Special Operations: Battling Bedouin Bandits In The Sinai


June 6, 2010: The Egyptian government has finally gotten fed up with Bedouin smugglers operating in the Sinai near Gaza. The Bedouin tribes that operate in the Sinai desert make a lot of money from smuggling everything from weapons and drugs to more mundane items like food and medicine. The Bedouin, over the last five or so years, have pretty much turned the Sinai areas where they operate into a lawless, Wild West. In addition to Gaza, the Bedouins have also been involved in smuggling arms and Al-Qaeda fighters out of countries like Somalia, Yemen, and Saudi Arabia, and into countries like Iraq and Syria. All of this has been very lucrative. 

The Egyptian border police, despite their efforts to crack down on the smuggling gangs, have met with little to no success, since most of the 20-battalion, 12,000-man Frontier Corps (basically border police) are either extremely corrupt or just plain afraid of being killed trying to interdict the smugglers. The Bedouins are often known to attack Frontier Corps stations and murder the officers there in order to free smugglers (often members of their families) who have been arrested. The Frontier Corps is divided up into 10 battalions for border surveillance, 2 for general peacekeeping, 5 for narcotics interdiction, and 2 for miscellaneous anti-smuggling. The problem is, despite their equipment and weaponry, they're simply not getting the job done, because of graft and intimidation.

The Egyptian government is hoping to solve the problem once and for all by deploying Special Forces units from the Egyptian Army into the Sinai, where they have been operating in force for some time now. Like everything that has to do with military activity in Egypt, the government has kept these operations in the Sinai secret. The Egyptian special ops units are apparently meeting with heavy resistance. The fighting in the Sinai between the smugglers and Egyptian special ops forces have often been very intense. Most of the fighting has been occurring in the central Sinai area, with a number of extremely violent, large-scale skirmishes occurring. The Egyptian special forces offensive has been backed with heavy artillery, armored vehicles, and helicopter gunships. The clashes have become so severe that the Egyptian forces have, on at least one occasion, been forced to pull back from the fighting in order to restock their ammunition, rest, and organize reinforcements for the next round of attacks.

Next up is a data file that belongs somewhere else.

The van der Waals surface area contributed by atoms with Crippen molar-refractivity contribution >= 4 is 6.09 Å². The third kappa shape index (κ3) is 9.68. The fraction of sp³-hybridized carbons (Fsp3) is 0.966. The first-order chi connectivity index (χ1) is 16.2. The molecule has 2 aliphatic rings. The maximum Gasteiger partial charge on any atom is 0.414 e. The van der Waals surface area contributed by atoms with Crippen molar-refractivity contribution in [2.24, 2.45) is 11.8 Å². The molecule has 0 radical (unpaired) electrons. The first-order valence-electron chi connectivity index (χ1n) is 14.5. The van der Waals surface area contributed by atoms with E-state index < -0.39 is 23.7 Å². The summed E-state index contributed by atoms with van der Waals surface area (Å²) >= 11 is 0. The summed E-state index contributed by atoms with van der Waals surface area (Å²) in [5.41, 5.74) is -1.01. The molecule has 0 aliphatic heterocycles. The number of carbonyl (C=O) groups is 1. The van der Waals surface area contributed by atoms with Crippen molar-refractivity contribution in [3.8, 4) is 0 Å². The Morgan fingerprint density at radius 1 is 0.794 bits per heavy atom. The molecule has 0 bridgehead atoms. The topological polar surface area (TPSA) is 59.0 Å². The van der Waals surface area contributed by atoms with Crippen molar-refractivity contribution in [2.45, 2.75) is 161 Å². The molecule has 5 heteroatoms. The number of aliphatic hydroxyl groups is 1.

Egypt actually maintains one of the largest special operations assets in the world. The Egyptian Army fields the 414th Paratroop Brigade and the 222nd Air Mobile Brigade as its airborne infantry assets. It also maintains 8 Special Forces Regiments or Groups organized into one Special Forces Corps. Many of these units are specially trained for counter-terrorism. Thus, the Egyptians certainly have the manpower available to put a serious dent in the Bedouin's smuggling networks.  

Most of the Bedouin smugglers being targeted by the Egyptian Army are located in the central Sinai valley of Wadi Omar, consisting of massive mountain strongholds. Apparently, the smugglers have put up quite a fight so far, using RPG-7s, heavy machine guns, and small arms to beat off several of the Egyptian offensives. 

Whether the Bedouins can prevail and keep the territory they consider theirs remains to be seen. The border police, in the past, sometimes launched major crackdowns, but didn't have the stomach to wage an all-out war against the Bedouins. This time, it seems, the government is determined to wipe out the border smuggling, and it has all the time in the world to try. Unlike previous crackdowns, the Egyptian government is not treating this like a law enforcement operation, but a full-scale military offensive.  




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